“I couldn’t have done it alone”: Ten years of infertility, seven miscarriages, three rounds of IVF
My name is Heather, and my husband, Michael, and I have been married for 21 years. In that time we have experienced eight years of infertility, seven miscarriages, three rounds of IVF and have no children.
In my late twenties, I was diagnosed with polycystic ovary syndrome (PCOS) at a high level and told I would never have kids. Having kids was something I thought I would always do. I figured I would meet a guy, get married and have a family.
I first fell pregnant about eight years ago on a cruise. It came completely out of the blue. We lost that one fairly early, and it’s still awful. My last miscarriage was 12 months ago.
I was in my thirties when we went down the IVF path. We had our embryos tested and we discovered our genes didn’t line up. Every embryo tested had a different genetic disability. An IVF doctor told us that if it had been the same disability we could have had a definite “Yes” or “No”. Different results left us asking, “What if the next one works?”
“I emotionally couldn’t do any more miscarriages…”
We got to the point where we couldn’t do it anymore. We started the adoption process. But then I fell pregnant, and so we pulled out of adoption.
Our sixth miscarriage was about four years ago. That was a really hard one because my husband was overseas for four weeks. We almost got to the end of the first trimester. It was a little boy. I emotionally couldn’t do any more miscarriages.
When I fell pregnant last year, I felt angry rather than excited. I knew what the outcome would be. I told my manager, “Sometime in the next six to 12 weeks I’m going to need time off because I’m going to have a miscarriage”. It became clear very quickly that it wouldn’t work. It’s hard, because you know what you’re about to go through. We called the baby Hope, because we had a glimmer of hope there.
“I sometimes get to the point where I don’t know what to pray, but Jesus knows.”
A lot of couples don’t make it through IVF. There have been times where it has brought Michael and I closer together, and at times it has brought us frustration. Michael has been really good at encouraging me to listen to sermons and go to church. He’s been there and held my hand through everything.
I pulled away from church a lot. My church, Glenmore Park Anglican, is amazing and great. But you hear sermons about rejoicing and always giving thanks and I found I got angry with the sermons. I remember messaging my pastor after one sermon, and he replied, “When we can’t see God’s hands, we need to learn to trust his heart”. This has always stayed with me.
I’d gone from being okay with not having children, to falling pregnant and realising I would really like to do this. I was struggling to figure out who I was post-miscarriage and post-IVF. I was really lost. I felt like I was drowning. I’ve dreamed of drowning. At any point when I feel frustrated I think, “God has the plan, he has the road map. I need to trust him”.
All my babies are in heaven; they’re at peace. They don’t have to go through what we are going through on earth. One day I will get to heaven, and I will meet my kids and I’ve got them forever. We’ve been so focused on this, that the challenge is to remember that’s not the goal of getting to heaven. I’ve still got a long way to go, and I’m still struggling. I’ve spoken to women in their eighties and nineties who have said miscarriage is not something you get over, but it’s something you learn to live with.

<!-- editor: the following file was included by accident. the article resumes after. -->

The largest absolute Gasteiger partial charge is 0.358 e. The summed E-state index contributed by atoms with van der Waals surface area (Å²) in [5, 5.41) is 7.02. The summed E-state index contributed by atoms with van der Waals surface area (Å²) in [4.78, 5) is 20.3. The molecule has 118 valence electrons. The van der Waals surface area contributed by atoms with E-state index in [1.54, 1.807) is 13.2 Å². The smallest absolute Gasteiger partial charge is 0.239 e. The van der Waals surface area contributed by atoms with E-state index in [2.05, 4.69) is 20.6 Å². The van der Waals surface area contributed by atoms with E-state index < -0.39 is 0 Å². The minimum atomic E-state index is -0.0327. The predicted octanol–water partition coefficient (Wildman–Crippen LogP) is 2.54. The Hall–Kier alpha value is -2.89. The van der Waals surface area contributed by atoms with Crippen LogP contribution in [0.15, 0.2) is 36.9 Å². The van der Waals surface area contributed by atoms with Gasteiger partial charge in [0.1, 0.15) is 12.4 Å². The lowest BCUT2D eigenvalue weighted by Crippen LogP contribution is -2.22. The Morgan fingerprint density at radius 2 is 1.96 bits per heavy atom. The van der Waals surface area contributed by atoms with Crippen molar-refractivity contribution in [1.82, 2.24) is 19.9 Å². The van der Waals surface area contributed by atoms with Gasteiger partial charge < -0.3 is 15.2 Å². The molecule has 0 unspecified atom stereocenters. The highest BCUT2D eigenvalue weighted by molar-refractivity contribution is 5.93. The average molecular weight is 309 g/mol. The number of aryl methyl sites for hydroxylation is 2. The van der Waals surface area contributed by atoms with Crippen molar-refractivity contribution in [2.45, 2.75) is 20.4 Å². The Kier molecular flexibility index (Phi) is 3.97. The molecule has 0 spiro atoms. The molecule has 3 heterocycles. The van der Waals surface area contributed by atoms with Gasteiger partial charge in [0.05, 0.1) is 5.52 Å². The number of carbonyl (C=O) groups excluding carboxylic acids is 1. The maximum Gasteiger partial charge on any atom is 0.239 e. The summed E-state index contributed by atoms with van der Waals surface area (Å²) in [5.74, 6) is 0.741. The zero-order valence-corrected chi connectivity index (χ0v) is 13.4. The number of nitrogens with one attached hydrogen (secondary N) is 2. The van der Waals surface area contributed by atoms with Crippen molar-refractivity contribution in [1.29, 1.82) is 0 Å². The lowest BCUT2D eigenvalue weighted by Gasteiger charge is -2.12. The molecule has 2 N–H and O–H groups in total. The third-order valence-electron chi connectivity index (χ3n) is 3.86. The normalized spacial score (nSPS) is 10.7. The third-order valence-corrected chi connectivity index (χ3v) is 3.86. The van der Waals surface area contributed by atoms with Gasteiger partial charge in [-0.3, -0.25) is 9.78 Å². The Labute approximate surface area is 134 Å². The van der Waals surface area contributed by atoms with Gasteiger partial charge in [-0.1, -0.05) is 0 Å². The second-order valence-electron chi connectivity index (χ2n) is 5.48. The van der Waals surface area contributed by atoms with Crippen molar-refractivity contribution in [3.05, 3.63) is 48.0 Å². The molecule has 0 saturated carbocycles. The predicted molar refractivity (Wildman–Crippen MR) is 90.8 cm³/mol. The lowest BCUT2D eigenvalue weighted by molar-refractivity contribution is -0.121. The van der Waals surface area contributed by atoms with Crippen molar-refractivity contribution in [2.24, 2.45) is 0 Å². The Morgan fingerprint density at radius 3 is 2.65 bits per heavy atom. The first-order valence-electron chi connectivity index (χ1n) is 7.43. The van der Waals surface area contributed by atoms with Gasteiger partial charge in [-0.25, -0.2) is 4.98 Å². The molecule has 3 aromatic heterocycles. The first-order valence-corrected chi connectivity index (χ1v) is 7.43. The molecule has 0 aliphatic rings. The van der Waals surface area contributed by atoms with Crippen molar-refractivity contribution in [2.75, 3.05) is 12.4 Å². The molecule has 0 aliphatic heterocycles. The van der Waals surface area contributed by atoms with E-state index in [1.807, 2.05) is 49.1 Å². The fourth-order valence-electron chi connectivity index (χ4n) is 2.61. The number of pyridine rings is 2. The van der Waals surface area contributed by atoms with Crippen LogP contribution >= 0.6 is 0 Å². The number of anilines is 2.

I sometimes get to the point where I don’t know what to pray, but Jesus knows. The Lord will fight with you, you only need to be still. I can be frustrated, but I can sit still.
I can see how God has done little things, and put me in the right places for each miscarriage. We had to go to the hospital at 6am with my second miscarriage, as I needed a dilation and curettage (commonly called a DNC). Another woman from my church was also in the waiting room, waiting for surgery. When I woke up in recovery, she was lying in the bed next to me. She came to visit me at home the next day. She brought me a meal and sat with me. She didn’t try and say anything. She just gave me a hug. She always sent me messages at the right time. You don’t always see God’s work at the time, but looking back you see it.
The best thing you can say to someone who has had a miscarriage is, “You know what, that’s really crap”, There are always phrases of “You’re meant for something else” or “It’s for the best”. Don’t try and make it sound better. It is crap. Sometimes it’s nice to hear people say it like it is. Just be real.
In a church environment miscarriage is a taboo conversation. But I had a friend walk through all my miscarriages with me. I had another couple we linked up with who did IVF at the same time. We were both doing the needles at the same time on the phone together. I want to build a space where people who have walked the walk can be alongside others. The more we talk, the more people have somewhere to go, and the more they have someone who knows.
Pray for peace. Pray for people to feel God’s love and support. Even though one in four women miscarry, you feel like you’re one in a trillion. There’s nothing you can really do for someone other than to sit there and hold their hand. Pray for more awareness around miscarriage and infertility, for understanding and for the discomfort to be removed so people can talk about it.
I don’t want people to feel sorry for me. This has been absolutely horrible and I’ve got a long road ahead of me. But people go through far worse than what I’ve been through. I want people to know it’s real, it’s happened and it’s important to reach out. I’m not special or brave. I’ve gone through this with Jesus on my side. On my own, I couldn’t have done it.
As told to Tara Sing.